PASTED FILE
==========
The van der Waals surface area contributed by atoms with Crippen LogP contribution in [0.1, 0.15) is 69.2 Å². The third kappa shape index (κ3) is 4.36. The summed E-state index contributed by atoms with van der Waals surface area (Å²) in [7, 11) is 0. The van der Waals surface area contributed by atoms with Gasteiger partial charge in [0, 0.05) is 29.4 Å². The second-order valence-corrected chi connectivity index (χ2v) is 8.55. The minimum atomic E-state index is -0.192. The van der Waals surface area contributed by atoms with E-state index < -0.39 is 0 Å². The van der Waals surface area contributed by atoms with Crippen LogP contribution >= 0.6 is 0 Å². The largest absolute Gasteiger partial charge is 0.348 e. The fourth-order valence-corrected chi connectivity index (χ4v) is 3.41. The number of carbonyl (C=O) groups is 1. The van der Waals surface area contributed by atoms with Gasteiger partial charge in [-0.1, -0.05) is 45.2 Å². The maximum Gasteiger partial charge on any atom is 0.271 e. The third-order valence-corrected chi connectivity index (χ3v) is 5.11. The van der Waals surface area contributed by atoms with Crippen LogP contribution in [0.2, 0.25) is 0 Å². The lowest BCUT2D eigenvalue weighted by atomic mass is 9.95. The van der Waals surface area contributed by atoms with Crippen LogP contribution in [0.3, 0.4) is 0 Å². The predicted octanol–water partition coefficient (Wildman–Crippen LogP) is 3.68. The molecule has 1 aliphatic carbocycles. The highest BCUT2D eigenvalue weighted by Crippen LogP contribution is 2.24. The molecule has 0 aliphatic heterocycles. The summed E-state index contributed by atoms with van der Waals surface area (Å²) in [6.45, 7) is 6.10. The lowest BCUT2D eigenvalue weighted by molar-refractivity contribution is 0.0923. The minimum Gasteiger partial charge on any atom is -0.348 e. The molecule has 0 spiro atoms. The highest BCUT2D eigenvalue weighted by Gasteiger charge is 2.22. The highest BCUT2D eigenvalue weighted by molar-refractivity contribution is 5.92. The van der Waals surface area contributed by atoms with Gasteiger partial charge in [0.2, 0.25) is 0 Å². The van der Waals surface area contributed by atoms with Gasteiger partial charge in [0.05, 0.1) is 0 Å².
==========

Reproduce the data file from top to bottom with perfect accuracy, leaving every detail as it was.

The van der Waals surface area contributed by atoms with Crippen LogP contribution in [0.1, 0.15) is 69.2 Å². The third kappa shape index (κ3) is 4.36. The summed E-state index contributed by atoms with van der Waals surface area (Å²) in [7, 11) is 0. The van der Waals surface area contributed by atoms with Gasteiger partial charge in [0, 0.05) is 29.4 Å². The second-order valence-corrected chi connectivity index (χ2v) is 8.55. The minimum atomic E-state index is -0.192. The van der Waals surface area contributed by atoms with E-state index < -0.39 is 0 Å². The van der Waals surface area contributed by atoms with Crippen LogP contribution >= 0.6 is 0 Å². The largest absolute Gasteiger partial charge is 0.348 e. The fourth-order valence-corrected chi connectivity index (χ4v) is 3.41. The number of carbonyl (C=O) groups is 1. The van der Waals surface area contributed by atoms with Gasteiger partial charge in [-0.1, -0.05) is 45.2 Å². The maximum Gasteiger partial charge on any atom is 0.271 e. The third-order valence-corrected chi connectivity index (χ3v) is 5.11. The van der Waals surface area contributed by atoms with Crippen LogP contribution in [0.2, 0.25) is 0 Å². The lowest BCUT2D eigenvalue weighted by atomic mass is 9.95. The van der Waals surface area contributed by atoms with Crippen LogP contribution in [0.3, 0.4) is 0 Å². The predicted octanol–water partition coefficient (Wildman–Crippen LogP) is 3.68. The molecule has 1 aliphatic carbocycles. The highest BCUT2D eigenvalue weighted by Crippen LogP contribution is 2.24. The molecule has 0 aliphatic heterocycles. The summed E-state index contributed by atoms with van der Waals surface area (Å²) in [6.45, 7) is 6.10. The lowest BCUT2D eigenvalue weighted by molar-refractivity contribution is 0.0923. The minimum Gasteiger partial charge on any atom is -0.348 e. The molecule has 0 spiro atoms. The highest BCUT2D eigenvalue weighted by Gasteiger charge is 2.22. The highest BCUT2D eigenvalue weighted by molar-refractivity contribution is 5.92. The van der Waals surface area contributed by atoms with Gasteiger partial charge in [0.2, 0.25) is 0 Å². The van der Waals surface area contributed by atoms with Gasteiger partial charge in [0.05, 0.1) is 0 Å².